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Envision an institution dedicated to making art. It is not a museum, nor is it a gallery. These are the spaces where art meets a public or, more crassly, where art meets its market and is given value. Instead, think of a studio environment. Can that same environment also foster in pupils the canny balance between creativity and pragmatism required to break into the art world today?

Artist Catherine Opie offers a hopeful yes, pointing to the new art center at UCLA School of the Arts and Architecture, where she has taught since 1992. (She was named Lynda and Stewart Resnick Endowed Chair in Art this past December.) “Students are so incredibly vulnerable, and we live in a vulnerable time,” says Opie, whose work as a photographer often draws out the relationships between identity and place. They should feel that their studio building works for them, she adds.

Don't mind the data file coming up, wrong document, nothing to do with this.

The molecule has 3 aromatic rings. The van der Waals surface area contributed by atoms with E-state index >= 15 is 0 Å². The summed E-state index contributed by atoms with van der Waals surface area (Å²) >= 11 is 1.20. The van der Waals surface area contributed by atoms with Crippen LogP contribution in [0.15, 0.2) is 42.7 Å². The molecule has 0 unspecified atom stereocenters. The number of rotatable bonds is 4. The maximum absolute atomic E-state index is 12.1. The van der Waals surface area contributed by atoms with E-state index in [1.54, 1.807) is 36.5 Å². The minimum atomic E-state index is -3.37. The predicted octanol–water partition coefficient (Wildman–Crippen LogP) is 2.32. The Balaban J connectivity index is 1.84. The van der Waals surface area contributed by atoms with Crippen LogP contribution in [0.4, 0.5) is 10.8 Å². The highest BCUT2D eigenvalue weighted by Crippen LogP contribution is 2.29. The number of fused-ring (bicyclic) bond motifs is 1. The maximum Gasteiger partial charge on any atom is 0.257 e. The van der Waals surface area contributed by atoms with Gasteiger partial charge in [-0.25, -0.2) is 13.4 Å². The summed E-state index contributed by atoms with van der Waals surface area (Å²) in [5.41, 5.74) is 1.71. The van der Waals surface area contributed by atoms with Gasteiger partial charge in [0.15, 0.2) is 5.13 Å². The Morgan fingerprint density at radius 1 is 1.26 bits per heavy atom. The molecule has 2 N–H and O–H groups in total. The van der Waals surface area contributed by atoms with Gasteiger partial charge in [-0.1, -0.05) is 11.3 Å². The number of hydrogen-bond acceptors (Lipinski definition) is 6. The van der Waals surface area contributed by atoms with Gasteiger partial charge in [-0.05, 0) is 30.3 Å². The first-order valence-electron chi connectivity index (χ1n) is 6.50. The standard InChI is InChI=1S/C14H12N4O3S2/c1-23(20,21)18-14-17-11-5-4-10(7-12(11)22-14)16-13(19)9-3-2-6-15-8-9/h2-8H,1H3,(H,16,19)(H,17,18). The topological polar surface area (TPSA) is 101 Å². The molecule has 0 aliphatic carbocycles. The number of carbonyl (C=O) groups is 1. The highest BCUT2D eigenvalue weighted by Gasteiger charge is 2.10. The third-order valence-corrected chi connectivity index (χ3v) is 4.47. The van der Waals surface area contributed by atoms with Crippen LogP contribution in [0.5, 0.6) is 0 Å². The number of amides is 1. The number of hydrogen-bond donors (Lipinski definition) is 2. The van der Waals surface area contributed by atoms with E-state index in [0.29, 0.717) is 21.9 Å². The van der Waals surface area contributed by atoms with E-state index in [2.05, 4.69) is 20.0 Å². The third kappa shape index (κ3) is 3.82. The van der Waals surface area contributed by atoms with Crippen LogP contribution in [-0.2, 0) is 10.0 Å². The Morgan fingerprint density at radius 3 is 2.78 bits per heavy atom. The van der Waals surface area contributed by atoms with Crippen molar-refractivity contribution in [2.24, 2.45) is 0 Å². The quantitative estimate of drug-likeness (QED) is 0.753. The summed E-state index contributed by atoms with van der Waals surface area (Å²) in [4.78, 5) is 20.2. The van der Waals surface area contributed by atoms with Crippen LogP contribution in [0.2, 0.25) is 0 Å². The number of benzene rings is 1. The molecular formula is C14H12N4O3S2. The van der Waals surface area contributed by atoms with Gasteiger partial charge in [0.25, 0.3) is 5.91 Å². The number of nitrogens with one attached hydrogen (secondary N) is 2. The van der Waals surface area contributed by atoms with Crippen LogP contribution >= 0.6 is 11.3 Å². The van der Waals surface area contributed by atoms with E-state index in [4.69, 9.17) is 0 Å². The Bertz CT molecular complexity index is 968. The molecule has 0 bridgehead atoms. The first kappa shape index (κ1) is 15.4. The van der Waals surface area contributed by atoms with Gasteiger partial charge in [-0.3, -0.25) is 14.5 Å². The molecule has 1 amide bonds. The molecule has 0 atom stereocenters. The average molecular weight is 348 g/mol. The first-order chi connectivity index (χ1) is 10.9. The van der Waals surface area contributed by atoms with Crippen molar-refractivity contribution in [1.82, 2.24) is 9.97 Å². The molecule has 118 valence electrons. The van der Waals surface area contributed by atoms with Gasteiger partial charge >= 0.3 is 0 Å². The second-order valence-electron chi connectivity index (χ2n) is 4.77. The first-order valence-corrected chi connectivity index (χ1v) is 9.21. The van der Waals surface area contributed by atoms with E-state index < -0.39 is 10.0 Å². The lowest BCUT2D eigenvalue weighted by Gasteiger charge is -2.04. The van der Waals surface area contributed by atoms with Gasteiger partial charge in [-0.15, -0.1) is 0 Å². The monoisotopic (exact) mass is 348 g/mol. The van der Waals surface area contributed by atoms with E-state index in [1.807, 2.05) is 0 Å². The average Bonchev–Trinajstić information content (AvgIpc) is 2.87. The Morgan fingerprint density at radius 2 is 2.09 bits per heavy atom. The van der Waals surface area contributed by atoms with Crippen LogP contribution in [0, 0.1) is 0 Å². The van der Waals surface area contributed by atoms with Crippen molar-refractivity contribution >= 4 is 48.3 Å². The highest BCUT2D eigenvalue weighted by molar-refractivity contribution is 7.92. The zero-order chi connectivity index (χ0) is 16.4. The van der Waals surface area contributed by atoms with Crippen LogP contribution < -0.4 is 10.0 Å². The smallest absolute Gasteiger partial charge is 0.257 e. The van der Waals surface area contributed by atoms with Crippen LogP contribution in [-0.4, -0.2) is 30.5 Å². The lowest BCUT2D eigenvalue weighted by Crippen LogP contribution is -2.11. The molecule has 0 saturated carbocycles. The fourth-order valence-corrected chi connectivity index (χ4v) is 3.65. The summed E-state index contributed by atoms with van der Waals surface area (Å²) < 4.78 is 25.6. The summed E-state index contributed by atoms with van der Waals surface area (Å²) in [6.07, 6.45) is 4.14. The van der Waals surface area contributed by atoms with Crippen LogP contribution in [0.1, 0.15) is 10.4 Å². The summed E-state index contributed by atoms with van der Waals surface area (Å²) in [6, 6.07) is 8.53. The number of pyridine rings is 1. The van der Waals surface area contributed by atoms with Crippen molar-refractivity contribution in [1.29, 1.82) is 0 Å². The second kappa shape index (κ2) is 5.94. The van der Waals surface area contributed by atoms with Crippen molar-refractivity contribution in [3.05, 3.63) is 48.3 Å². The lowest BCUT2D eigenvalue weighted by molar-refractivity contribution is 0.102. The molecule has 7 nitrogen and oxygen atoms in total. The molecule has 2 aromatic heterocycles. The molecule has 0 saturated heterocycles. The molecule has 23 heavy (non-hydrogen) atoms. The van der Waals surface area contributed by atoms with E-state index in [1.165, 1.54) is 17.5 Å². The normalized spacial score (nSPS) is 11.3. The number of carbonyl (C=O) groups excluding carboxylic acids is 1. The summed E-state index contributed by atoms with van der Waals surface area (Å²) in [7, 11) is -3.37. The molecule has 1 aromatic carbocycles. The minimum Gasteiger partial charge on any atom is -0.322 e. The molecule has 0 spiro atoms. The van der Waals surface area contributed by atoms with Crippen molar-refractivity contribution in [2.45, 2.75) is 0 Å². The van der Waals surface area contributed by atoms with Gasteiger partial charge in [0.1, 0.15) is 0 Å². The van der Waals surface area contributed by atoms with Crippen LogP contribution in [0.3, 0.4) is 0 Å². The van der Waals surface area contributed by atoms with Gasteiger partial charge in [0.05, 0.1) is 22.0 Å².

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Lady architects, I see you.
Female architects, I see you.
Female-identifying architects, I see you.
Non-binary architects, I see you.

I see you in your hard hats or Nike kicks designing, curating, teaching, and writing. I see you helming firms and leading architecture schools.

I see you opening Rhino, crunching spreadsheets, and juggling work-life balance.

And I see you, like me, cringing with frustration when another well-meaning article asks: Where are the women architects?

I’ve had Lizzo’s fierce new album on heavy rotation lately. It’s an anthemic celebration of self-love and acceptance. So you’ll have to excuse me when I say: Bitch, please. We’re here. If we can’t see ourselves, who will see us?